Living In the Henry Mountains

I earned my amateur radio license nearly 30 years ago. During that time my primary interest has been the use of Morse code. As a result I’ve read extensively about Samuel Morse, the man credited with the development of this language.

Morse searched for someone who understood the principles do electrical magnetism. And in his quest he located this person, a West Virginia country school teacher, Joseph Henry who went on to become the first president of the Smithsonian. The wisdom Henry shared with Morse made the telegraph system a reality.

By this time all the North American mountain ranges were already named except for a small range up in Southeast Utah, which was named in his honor.

About 20 years ago Barb and I found ourselves within a half-day’s drive of Southeast Utah, so we headed north for a look at the Henry Mountains. ONce there, we discovered the Butler Ruins.

(I apologize for the grainy photo. Evening comes early to the Henry Mountains, and the shadows were already gathering.)

However, a closer look at the “backwards “C” will reveal a cliff house tucked into the back wall.
This photo made the entire trip a success even if the quality is poor. It was taken with 35mm film asa 100. Trying to reproduce it with a Google Tablet hasn’t made it any better.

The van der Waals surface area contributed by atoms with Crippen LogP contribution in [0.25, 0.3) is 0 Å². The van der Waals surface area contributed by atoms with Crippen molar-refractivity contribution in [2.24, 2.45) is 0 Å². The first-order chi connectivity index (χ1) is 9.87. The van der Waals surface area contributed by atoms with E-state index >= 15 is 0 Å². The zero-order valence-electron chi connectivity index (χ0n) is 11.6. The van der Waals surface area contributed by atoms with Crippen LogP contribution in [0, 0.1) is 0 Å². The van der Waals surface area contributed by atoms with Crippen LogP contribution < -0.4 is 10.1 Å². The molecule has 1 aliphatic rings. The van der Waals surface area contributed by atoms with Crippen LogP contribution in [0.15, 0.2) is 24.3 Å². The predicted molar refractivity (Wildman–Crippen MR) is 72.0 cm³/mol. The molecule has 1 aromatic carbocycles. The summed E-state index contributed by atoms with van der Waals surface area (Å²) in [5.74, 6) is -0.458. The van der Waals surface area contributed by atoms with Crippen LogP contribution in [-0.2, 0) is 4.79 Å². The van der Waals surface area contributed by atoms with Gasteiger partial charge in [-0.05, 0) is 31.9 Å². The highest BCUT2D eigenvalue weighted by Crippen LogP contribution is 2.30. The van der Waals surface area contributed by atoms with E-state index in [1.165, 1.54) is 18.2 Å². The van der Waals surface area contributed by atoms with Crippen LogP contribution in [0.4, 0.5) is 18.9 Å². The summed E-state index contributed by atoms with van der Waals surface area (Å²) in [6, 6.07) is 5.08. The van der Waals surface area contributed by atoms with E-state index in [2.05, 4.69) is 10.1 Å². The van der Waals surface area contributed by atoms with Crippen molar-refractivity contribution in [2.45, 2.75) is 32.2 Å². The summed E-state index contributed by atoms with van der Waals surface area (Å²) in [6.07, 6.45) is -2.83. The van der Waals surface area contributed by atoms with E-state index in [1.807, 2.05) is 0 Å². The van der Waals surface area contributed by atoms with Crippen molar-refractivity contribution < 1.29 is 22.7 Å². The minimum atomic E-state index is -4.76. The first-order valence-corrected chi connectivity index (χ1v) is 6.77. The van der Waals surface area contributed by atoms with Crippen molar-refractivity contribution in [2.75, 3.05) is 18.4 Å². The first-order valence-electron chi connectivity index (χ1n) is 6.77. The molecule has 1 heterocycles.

A Motorhome



Both images are from the Internet

As far back as I can recall Railway Express had a

n office everywhere a train with an express car stopped. But in the late ’60s the Railway Express vanished.

UPS was still pretty small and virtually unknown outside the larger cities.

I suppose when Railway Express vanished Congress opened up franchise opportunities for competition and Greyhound got in the act. They designed buses like the one in the photo. Beneath the second windshield was a small stairway of three or four steps and the passengers sat higher than the driver. Beneath the floor was a large baggage area.

I used their service a few times. It was costly, but it apparently worked okay until Greyhound stopped serving smaller towns that weren’t situated along the Interstate, like Coos Bay, Oregon, Crossett, Arkansas, and Rough and Ready, California. There was no longer a need for these buses, but they were still around.

Early in the 1980s a diesel mechanic in Sweet Home, Oregon retired and bought one of these oddball buses Greyhound called a Scenic Cruiser. He spent the winter converting it into a motor home, then he bought a used N360 Honda car – a small car with an air-cooled motorcycle engine. He cut off the top and hinged the windshield so it would lay down over the hood like a World War II Jeep.